The noise made by the TARDIS in Doctor Who has been the same ever since its very first trip way back in 1963:

In-universe, it's the wheezing of the time rotor, possibly because of the Doctor leaving the handbrake on. But what makes this sound effect out-of-universe? Whatever it is, it's been producing pretty much the same sound for the last 50+ years.


1 Answer 1


At least originally, keys scraped on a piano

According to the person who made it:

On how the Tardis should sound, he said: "I don't know who thought of it, but we came up with the 'rending of the fabric of time and space'. I was in a cinema and in the interval I had a programme and I drew it - exactly how I wanted it to go together.

"I'd done a programme called The Survivors where we had to have the sound of a ship scraping on the rocks, and the piano sounds I'd used for that, very slowed down, seemed a good starting point.

Mr Hodgson used a device known as a ring modulator to create the sound of the Daleks

"I got my bunch of keys out, I got my mum's front door key and scraped that up the strings. We did that several times on the bass strings on an old Sunday school piano that had been taken apart. "So we took those and speeded them up, slowed them down and cut several of them together and started to add feedback to get that echoey sort of thing."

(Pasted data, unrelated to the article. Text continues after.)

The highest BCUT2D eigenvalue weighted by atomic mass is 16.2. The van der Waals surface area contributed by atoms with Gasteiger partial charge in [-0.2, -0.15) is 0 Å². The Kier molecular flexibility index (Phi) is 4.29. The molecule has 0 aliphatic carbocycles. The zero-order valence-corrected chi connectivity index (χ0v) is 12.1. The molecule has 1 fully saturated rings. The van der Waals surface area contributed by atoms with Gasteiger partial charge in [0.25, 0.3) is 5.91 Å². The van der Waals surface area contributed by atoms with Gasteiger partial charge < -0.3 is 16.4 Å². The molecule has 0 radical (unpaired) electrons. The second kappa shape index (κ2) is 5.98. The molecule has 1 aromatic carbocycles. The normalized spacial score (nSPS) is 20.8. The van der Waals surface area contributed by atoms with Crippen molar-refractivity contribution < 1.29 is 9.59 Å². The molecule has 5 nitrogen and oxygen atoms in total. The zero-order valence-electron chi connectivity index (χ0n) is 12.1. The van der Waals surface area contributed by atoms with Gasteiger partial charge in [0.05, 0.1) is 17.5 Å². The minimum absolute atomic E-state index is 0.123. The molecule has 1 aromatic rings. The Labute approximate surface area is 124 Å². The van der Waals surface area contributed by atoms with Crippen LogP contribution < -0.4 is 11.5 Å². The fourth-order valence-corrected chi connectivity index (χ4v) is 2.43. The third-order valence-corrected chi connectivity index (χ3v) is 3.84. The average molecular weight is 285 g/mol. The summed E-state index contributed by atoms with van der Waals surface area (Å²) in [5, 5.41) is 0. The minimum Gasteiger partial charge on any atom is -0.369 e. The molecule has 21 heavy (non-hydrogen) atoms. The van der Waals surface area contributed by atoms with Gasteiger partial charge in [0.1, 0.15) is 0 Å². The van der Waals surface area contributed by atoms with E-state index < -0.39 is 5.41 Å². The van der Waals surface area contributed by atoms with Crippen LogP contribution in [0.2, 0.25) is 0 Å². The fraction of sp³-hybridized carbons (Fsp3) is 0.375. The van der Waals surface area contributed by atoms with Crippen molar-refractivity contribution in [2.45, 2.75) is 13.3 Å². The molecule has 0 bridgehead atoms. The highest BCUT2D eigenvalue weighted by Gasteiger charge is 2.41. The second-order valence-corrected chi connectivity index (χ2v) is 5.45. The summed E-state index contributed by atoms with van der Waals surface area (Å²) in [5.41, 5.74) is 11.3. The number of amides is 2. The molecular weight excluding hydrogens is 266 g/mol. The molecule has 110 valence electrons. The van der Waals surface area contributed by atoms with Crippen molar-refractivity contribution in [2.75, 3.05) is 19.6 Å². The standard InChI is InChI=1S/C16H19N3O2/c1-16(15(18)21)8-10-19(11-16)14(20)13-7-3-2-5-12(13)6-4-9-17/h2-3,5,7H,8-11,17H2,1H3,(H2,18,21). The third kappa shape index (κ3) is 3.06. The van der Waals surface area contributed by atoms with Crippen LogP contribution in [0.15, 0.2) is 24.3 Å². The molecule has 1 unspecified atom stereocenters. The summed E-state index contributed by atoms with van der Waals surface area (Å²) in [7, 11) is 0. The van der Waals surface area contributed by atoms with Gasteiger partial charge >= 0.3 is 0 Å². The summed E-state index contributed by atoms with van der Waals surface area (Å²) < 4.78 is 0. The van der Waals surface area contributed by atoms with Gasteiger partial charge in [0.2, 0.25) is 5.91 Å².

The takeoff sound specifically:

"They came to listen to it and said they liked it, but there was something missing - why hadn't I put a rising note in it? "I said 'time machines don't go up, they go everywhere'. They said 'well we think it needs it'. So I put the rising note in it with loads of feedback and the Tardis was born.

The landing sound was the same as the takeoff sound, but with a "bang" at the end!

"Unfortunately, I'd spent so much time on the sound of it taking off, when we were asked for it to land I only had three days to sort that out. So I literally played it backwards, again with loads of feedback on it, and put a great big bang on the end of it."


Your Answer

By clicking “Post Your Answer”, you agree to our terms of service and acknowledge you have read our privacy policy.

Not the answer you're looking for? Browse other questions tagged or ask your own question.